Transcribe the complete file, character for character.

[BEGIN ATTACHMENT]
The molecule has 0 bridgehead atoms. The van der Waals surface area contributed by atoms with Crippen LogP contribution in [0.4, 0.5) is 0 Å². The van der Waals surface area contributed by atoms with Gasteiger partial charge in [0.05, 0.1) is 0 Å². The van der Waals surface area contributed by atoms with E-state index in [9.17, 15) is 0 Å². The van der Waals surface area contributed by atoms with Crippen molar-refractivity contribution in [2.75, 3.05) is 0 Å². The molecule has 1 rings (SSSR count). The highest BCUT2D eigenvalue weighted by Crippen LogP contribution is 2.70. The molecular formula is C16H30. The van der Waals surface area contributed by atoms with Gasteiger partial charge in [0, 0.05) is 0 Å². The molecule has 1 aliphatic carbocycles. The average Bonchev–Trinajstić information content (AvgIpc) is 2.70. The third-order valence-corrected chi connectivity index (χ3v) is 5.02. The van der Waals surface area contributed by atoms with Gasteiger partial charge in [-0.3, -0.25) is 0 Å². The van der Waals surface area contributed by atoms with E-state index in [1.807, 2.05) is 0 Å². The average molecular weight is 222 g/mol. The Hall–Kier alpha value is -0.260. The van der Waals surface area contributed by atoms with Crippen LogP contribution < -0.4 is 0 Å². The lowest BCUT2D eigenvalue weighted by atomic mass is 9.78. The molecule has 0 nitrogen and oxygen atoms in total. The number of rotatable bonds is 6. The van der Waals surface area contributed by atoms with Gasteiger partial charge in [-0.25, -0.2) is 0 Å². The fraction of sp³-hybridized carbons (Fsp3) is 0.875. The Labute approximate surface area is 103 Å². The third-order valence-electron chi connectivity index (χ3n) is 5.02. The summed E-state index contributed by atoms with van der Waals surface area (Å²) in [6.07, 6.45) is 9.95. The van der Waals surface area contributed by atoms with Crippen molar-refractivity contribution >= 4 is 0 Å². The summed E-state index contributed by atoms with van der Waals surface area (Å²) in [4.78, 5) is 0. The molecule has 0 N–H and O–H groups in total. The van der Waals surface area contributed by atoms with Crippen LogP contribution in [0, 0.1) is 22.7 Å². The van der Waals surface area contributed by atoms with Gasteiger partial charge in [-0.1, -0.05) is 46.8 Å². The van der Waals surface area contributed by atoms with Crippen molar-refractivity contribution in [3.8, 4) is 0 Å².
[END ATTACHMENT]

The molecule has 0 bridgehead atoms. The van der Waals surface area contributed by atoms with Crippen LogP contribution in [0.4, 0.5) is 0 Å². The van der Waals surface area contributed by atoms with Gasteiger partial charge in [0.05, 0.1) is 0 Å². The van der Waals surface area contributed by atoms with E-state index in [9.17, 15) is 0 Å². The van der Waals surface area contributed by atoms with Crippen molar-refractivity contribution in [2.75, 3.05) is 0 Å². The molecule has 1 rings (SSSR count). The highest BCUT2D eigenvalue weighted by Crippen LogP contribution is 2.70. The molecular formula is C16H30. The van der Waals surface area contributed by atoms with Gasteiger partial charge in [0, 0.05) is 0 Å². The molecule has 1 aliphatic carbocycles. The average Bonchev–Trinajstić information content (AvgIpc) is 2.70. The third-order valence-corrected chi connectivity index (χ3v) is 5.02. The van der Waals surface area contributed by atoms with Gasteiger partial charge in [-0.3, -0.25) is 0 Å². The van der Waals surface area contributed by atoms with E-state index in [1.807, 2.05) is 0 Å². The average molecular weight is 222 g/mol. The Hall–Kier alpha value is -0.260. The van der Waals surface area contributed by atoms with Crippen LogP contribution < -0.4 is 0 Å². The lowest BCUT2D eigenvalue weighted by atomic mass is 9.78. The molecule has 0 nitrogen and oxygen atoms in total. The number of rotatable bonds is 6. The van der Waals surface area contributed by atoms with Gasteiger partial charge in [-0.25, -0.2) is 0 Å². The fraction of sp³-hybridized carbons (Fsp3) is 0.875. The Labute approximate surface area is 103 Å². The third-order valence-electron chi connectivity index (χ3n) is 5.02. The summed E-state index contributed by atoms with van der Waals surface area (Å²) in [6.07, 6.45) is 9.95. The van der Waals surface area contributed by atoms with Crippen molar-refractivity contribution >= 4 is 0 Å². The summed E-state index contributed by atoms with van der Waals surface area (Å²) in [4.78, 5) is 0. The molecule has 0 N–H and O–H groups in total. The van der Waals surface area contributed by atoms with Crippen LogP contribution in [0, 0.1) is 22.7 Å². The van der Waals surface area contributed by atoms with Gasteiger partial charge in [-0.1, -0.05) is 46.8 Å². The van der Waals surface area contributed by atoms with Crippen molar-refractivity contribution in [3.8, 4) is 0 Å².